In December 2017 I wrote a blog about going for my Dementia Champion training in Leeds with the Older People’s Forum. I can’t quite believe that two years have passed and here I am writing a new blog about the journey of being a Dementia Friend. Where did that time pass?
I remember feeling slightly nervous, wondering if I will be able to deliver the inspiring training that I have heard from our local group, Ilkley Dementia Friends back in May 2017. I had attended their dementia awareness training as part of Ilkley’s drive to become a dementia friendly town and Dementia Awareness week. It was the most inspiring and motivating training I think I have ever received. Learning through activities, case studies, personal stories – you forgot you were learning! At the time something called the Dementia Alliance were encouraging communities, whether it be your town or your workplace to become dementia friendly. You may have seen their stickers and logos on police cars, ambulances, banks, airports, schools, local businesses and trades in your town. You may, yourself have had dementia friends training. It certainly encouraged Full Circle to become a Dementia Friends business and become members of our local alliances. Since then, the alliance has changed tac slightly and is now about creating a dementia friendly community with the emphasis being about that particular community supporting themselves to become dementia friendly through peer support and review.
Why is Dementia Friends and Dementia Friendly Community important? Dementia affects over 670,000 people in the UK and that number is likely to double in the next 30 years. It impacts heavily on families and forms the basis of health and social care policy. But, if we are totally honest with ourselves, most of us are quite scared of dementia. Scared of it happening to us, our loved ones, scared of people with dementia, worried about upsetting them, treat them differently. All very negative connotations. 47% of people with dementia do not feel part of their community.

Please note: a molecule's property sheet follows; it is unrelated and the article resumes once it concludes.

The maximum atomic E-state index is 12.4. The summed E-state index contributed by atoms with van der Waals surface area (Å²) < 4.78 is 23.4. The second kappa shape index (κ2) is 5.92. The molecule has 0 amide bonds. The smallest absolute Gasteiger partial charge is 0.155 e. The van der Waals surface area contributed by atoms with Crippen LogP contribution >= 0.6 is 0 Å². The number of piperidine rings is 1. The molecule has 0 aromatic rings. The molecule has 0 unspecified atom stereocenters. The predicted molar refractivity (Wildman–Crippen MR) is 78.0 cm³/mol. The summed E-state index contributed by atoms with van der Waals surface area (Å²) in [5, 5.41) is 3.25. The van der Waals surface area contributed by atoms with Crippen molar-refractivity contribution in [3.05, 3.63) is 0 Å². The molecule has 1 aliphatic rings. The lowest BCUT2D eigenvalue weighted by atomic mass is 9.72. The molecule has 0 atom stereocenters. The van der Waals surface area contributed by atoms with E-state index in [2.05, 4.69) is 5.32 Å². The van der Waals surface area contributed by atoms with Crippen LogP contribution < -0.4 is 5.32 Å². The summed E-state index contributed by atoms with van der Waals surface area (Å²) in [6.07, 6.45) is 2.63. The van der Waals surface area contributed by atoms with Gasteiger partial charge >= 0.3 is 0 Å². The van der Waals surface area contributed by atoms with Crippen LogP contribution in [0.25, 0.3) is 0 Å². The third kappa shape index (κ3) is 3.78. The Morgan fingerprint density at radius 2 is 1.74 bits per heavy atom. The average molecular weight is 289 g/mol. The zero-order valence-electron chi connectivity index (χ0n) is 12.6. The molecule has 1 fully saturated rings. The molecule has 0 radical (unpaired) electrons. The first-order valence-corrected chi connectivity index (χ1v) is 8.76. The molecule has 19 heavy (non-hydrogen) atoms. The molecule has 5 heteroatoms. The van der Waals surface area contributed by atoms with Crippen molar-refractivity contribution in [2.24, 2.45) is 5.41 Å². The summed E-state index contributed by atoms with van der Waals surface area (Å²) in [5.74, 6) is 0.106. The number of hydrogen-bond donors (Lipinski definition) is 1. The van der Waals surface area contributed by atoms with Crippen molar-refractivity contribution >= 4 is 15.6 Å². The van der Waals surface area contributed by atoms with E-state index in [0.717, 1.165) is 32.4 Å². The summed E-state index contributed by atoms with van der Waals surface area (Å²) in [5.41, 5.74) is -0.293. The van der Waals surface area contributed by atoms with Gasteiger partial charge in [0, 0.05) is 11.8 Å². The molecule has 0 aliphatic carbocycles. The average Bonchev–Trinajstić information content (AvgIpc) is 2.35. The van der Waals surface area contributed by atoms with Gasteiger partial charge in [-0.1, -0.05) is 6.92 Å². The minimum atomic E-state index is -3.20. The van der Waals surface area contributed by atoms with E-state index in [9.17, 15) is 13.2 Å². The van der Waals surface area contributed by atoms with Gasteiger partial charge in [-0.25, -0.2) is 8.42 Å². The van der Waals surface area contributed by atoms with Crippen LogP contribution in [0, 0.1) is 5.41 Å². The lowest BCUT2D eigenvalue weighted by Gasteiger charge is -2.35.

Delivering the information sessions has been incredible. I have delivered 11 sessions and created 88 new dementia friends. They have been GP receptionists, our celebrants, our staff, WI groups, Marie Curie volunteers – all of whom either have a professional or personal opportunity to share their experience and pass the message along. I have also given short talks at community events about how to support people with dementia at the time of arranging a funeral for some one they love.
Of course, the pandemic has altered our opportunities to deliver the information sessions face-to-face but in keeping with the adjustments that we have all had to make, we can continue to do this by Zoom. My first time of doing this will be on the 14th August and I am looking forward to seeing how the resources that we used before have been adapted to this new way of delivering training.
For me, Dementia Friends information sessions enable you to not be scared, to feel that you can make a positive difference, to make that difference in yourself, in your business, in your community. The more people that get involved, the better we can be as a society to understand dementia.
To find out more about the session on the 14th August, please call Ruth on 01943 262626 or email [email protected]
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Feedback from the families we have supported